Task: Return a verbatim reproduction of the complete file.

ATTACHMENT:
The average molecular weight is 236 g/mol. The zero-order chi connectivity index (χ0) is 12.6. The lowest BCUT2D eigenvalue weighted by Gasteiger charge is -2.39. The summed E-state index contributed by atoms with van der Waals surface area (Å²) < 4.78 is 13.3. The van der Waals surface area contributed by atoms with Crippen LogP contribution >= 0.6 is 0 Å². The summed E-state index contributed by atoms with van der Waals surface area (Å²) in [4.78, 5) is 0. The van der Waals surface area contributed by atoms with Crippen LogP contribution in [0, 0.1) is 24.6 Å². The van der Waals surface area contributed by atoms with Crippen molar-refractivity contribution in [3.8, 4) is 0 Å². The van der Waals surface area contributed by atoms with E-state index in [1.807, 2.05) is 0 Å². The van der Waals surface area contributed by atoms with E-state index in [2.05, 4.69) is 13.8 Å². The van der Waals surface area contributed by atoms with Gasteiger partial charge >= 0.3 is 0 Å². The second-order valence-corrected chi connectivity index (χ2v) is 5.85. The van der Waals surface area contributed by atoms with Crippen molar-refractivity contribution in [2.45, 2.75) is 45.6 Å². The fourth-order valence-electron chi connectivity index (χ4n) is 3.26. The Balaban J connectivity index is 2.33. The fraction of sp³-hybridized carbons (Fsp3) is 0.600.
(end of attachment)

The average molecular weight is 236 g/mol. The zero-order chi connectivity index (χ0) is 12.6. The lowest BCUT2D eigenvalue weighted by Gasteiger charge is -2.39. The summed E-state index contributed by atoms with van der Waals surface area (Å²) < 4.78 is 13.3. The van der Waals surface area contributed by atoms with Crippen LogP contribution >= 0.6 is 0 Å². The summed E-state index contributed by atoms with van der Waals surface area (Å²) in [4.78, 5) is 0. The van der Waals surface area contributed by atoms with Crippen LogP contribution in [0, 0.1) is 24.6 Å². The van der Waals surface area contributed by atoms with Crippen molar-refractivity contribution in [3.8, 4) is 0 Å². The van der Waals surface area contributed by atoms with E-state index in [1.807, 2.05) is 0 Å². The van der Waals surface area contributed by atoms with E-state index in [2.05, 4.69) is 13.8 Å². The van der Waals surface area contributed by atoms with Gasteiger partial charge >= 0.3 is 0 Å². The second-order valence-corrected chi connectivity index (χ2v) is 5.85. The van der Waals surface area contributed by atoms with Crippen molar-refractivity contribution in [2.45, 2.75) is 45.6 Å². The fourth-order valence-electron chi connectivity index (χ4n) is 3.26. The Balaban J connectivity index is 2.33. The fraction of sp³-hybridized carbons (Fsp3) is 0.600.